El Nino and La Nina weather events set to increase: report

Frequency of extreme weather events is expected to nearly double with global warming—from one in 23 years to one in 13 years

 
By Geetika Singh
Last Updated: Saturday 04 July 2015

A picture from flooding in Europe, believed to have been caused by El Nino in 2002 (Photo: Wikipedia)

While Alaska witnessed the third warmest January in 96 years, California continues seething under the prolonged drought spell, one of the worst in the past 500 years. But the reasons for such events are more than global warming.

According to a research study published in Nature Climate Change, frequency of extreme weather events, arising from climate phenomenon La Nina in the Pacific Ocean, would nearly double with global warming—from one in 23 years to one in 13 years.
 
The climate modelling data indicates that US will witness more droughts and flooding as the weather events will become more common in the western Pacific region.  Most part of the world will follow extreme El Nino events, which mean the weather pattern will swing between opposite extremes from one year to the next. Different regions will experience weather patterns switching between extremes of wet and dry weather.

This in turn would mean an increase in the occurrences of “devastating weather events with profound socio-economic consequences," says Wengi Cai, lead researcher of the Commonwealth Scientific and Industrial Research Organisation (CSIRO), Australia.

Worrisome El Nina and La Nina

"El Nino and La Nina can be a major driver of extreme weather," Cai adds as he informs that "we are going to see these extreme weather [events] become more frequent."

The Weather event El Nino/Southern Oscillation (also called ENSO) is Earth’s most prominent source of “inter-annual climate variability”. While La Nina is the cold phase, El Nino is referred to as the warm phase of this natural climate phenomenon. An alternation between El Nino and La Nina results in disruption of weather patterns, ecosystems, fisheries and agriculture.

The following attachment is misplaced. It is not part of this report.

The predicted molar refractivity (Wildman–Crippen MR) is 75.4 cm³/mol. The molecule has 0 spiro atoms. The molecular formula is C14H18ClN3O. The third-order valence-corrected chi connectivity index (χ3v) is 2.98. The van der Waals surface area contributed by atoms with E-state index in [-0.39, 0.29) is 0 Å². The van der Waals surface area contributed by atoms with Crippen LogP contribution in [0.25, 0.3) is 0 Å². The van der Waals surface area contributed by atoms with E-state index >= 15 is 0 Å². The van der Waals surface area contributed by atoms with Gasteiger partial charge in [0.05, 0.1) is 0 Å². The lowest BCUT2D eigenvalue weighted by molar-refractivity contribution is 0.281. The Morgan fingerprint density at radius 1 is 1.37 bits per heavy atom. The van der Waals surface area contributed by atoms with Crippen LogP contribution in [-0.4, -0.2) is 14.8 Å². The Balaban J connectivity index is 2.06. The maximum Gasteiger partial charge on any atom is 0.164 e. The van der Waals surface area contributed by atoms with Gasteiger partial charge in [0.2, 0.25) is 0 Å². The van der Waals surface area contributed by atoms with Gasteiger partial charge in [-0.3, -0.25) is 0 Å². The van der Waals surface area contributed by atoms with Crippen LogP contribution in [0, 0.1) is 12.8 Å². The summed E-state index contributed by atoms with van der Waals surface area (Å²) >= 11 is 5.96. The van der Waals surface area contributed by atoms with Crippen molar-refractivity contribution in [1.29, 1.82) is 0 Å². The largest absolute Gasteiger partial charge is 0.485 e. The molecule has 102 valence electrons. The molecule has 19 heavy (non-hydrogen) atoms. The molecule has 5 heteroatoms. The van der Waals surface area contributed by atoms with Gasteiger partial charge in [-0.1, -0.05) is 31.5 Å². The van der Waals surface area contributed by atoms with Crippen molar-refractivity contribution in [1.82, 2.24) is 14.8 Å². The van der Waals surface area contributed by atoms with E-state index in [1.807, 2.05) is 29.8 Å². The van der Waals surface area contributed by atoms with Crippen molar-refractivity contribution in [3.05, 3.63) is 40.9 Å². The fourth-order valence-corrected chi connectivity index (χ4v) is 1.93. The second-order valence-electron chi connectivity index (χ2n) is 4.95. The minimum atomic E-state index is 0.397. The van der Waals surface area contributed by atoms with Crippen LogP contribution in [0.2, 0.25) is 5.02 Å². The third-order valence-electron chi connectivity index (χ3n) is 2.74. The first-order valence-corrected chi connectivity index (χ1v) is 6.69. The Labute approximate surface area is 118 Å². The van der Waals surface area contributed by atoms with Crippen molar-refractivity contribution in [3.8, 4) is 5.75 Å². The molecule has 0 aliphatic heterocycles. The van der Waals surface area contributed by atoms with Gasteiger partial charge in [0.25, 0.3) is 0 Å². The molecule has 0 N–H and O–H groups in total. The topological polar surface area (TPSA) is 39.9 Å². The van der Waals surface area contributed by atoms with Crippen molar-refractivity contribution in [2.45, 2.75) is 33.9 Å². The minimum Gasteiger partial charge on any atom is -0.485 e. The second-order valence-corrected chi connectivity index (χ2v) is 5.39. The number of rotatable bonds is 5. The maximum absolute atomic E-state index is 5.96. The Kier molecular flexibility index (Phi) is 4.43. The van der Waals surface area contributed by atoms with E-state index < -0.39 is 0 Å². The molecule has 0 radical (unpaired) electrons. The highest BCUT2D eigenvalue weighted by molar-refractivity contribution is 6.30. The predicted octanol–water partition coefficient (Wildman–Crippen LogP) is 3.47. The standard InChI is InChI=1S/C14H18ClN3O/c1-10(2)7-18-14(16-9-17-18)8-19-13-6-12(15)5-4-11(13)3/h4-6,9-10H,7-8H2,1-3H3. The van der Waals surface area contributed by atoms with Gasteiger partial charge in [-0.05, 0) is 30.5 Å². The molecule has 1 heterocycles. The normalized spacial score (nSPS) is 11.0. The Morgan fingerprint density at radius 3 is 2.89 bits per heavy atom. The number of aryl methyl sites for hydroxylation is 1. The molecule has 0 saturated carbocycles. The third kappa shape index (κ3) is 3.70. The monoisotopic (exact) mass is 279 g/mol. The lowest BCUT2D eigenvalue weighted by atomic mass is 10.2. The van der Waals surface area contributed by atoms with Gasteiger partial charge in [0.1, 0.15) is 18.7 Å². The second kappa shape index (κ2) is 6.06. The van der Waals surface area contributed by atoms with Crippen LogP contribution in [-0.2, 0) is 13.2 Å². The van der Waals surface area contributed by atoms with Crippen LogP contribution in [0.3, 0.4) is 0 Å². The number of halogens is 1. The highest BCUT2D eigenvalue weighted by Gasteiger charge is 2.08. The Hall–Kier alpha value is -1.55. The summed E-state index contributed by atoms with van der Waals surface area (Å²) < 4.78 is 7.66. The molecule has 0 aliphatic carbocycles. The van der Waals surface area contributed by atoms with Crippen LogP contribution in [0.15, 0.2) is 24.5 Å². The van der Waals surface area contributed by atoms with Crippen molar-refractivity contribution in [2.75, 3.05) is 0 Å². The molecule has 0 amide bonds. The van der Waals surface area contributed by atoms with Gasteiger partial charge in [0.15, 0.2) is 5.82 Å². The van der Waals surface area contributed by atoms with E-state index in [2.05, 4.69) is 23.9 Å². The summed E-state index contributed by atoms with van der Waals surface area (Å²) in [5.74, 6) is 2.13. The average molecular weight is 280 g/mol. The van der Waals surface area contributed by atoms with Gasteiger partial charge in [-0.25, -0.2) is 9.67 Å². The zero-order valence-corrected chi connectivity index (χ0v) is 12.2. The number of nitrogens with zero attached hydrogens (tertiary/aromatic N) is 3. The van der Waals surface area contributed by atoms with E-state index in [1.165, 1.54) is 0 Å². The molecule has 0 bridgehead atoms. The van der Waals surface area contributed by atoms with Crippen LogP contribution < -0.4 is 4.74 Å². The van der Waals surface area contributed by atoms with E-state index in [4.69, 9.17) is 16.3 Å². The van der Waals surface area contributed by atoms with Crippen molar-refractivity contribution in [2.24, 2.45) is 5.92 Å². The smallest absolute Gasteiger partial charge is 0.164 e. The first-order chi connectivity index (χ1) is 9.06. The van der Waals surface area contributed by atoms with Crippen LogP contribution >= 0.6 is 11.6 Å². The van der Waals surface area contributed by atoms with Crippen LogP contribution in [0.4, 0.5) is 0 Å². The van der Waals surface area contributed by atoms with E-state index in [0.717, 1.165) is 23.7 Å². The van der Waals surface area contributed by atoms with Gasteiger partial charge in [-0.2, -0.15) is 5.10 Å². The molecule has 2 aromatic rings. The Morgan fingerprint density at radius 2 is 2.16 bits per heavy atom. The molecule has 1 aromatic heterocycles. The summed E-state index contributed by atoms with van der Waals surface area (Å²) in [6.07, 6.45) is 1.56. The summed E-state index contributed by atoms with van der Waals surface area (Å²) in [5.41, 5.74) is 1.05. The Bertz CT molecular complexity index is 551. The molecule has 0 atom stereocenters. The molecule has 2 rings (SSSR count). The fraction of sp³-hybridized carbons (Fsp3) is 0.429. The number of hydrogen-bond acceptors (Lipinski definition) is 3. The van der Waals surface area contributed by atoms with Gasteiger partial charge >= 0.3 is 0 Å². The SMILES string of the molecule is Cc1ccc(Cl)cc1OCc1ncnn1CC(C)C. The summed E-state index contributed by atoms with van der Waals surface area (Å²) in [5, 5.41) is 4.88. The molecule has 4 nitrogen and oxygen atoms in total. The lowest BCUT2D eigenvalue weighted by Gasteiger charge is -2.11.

Joint Met office chair in Climate Change at Exeter University, Mat Collins, also a co-researcher on the study, stated “our previous research showed a doubling in frequency of extreme El Nino events and this new study shows a similar fate for the cold phase of the cycle."

He further adds, “it shows again how we are just beginning to understand the consequences of global warming." This corroborates the research of the Intergovernmental Panel on Climate Change (IPCC) that the world has experienced more hot days and heat waves since 1950s and will witness more extreme weather by the end of 21st century.

The annual report by World Economic Forum, Global Risks, for 2015 too has listed extreme weather events as the second most prevalent threat to global stability. The report, now in its 10th edition, was compiled based on the responses from 900 experts who partook in the ‘Global Risk Perception Survey,’ prepared each year for the Davos, Switzerland World Economic Forum (WEF) meeting.

This WEF report defines global risk as, “an uncertain event or condition that, if it occurs, can cause significant negative impact for several countries or industries within the next 10 years.”

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